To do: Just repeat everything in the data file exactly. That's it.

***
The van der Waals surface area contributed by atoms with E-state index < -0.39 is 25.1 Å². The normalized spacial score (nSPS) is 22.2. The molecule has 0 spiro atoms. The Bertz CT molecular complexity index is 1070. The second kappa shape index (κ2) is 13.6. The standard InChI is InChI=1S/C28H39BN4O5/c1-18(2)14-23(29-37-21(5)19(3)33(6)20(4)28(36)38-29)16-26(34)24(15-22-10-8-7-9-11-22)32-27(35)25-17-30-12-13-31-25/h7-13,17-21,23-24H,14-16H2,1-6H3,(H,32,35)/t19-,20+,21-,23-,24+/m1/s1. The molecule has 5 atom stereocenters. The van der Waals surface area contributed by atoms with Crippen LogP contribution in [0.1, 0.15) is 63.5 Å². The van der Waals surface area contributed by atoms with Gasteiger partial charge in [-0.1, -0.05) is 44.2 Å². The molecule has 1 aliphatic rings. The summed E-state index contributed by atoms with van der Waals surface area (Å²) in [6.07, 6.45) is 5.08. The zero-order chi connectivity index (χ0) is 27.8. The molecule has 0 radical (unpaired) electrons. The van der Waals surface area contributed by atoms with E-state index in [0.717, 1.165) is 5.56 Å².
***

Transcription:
The van der Waals surface area contributed by atoms with E-state index < -0.39 is 25.1 Å². The normalized spacial score (nSPS) is 22.2. The molecule has 0 spiro atoms. The Bertz CT molecular complexity index is 1070. The second kappa shape index (κ2) is 13.6. The standard InChI is InChI=1S/C28H39BN4O5/c1-18(2)14-23(29-37-21(5)19(3)33(6)20(4)28(36)38-29)16-26(34)24(15-22-10-8-7-9-11-22)32-27(35)25-17-30-12-13-31-25/h7-13,17-21,23-24H,14-16H2,1-6H3,(H,32,35)/t19-,20+,21-,23-,24+/m1/s1. The molecule has 5 atom stereocenters. The van der Waals surface area contributed by atoms with Crippen LogP contribution in [0.1, 0.15) is 63.5 Å². The van der Waals surface area contributed by atoms with Gasteiger partial charge in [-0.1, -0.05) is 44.2 Å². The molecule has 1 aliphatic rings. The summed E-state index contributed by atoms with van der Waals surface area (Å²) in [6.07, 6.45) is 5.08. The zero-order chi connectivity index (χ0) is 27.8. The molecule has 0 radical (unpaired) electrons. The van der Waals surface area contributed by atoms with E-state index in [0.717, 1.165) is 5.56 Å².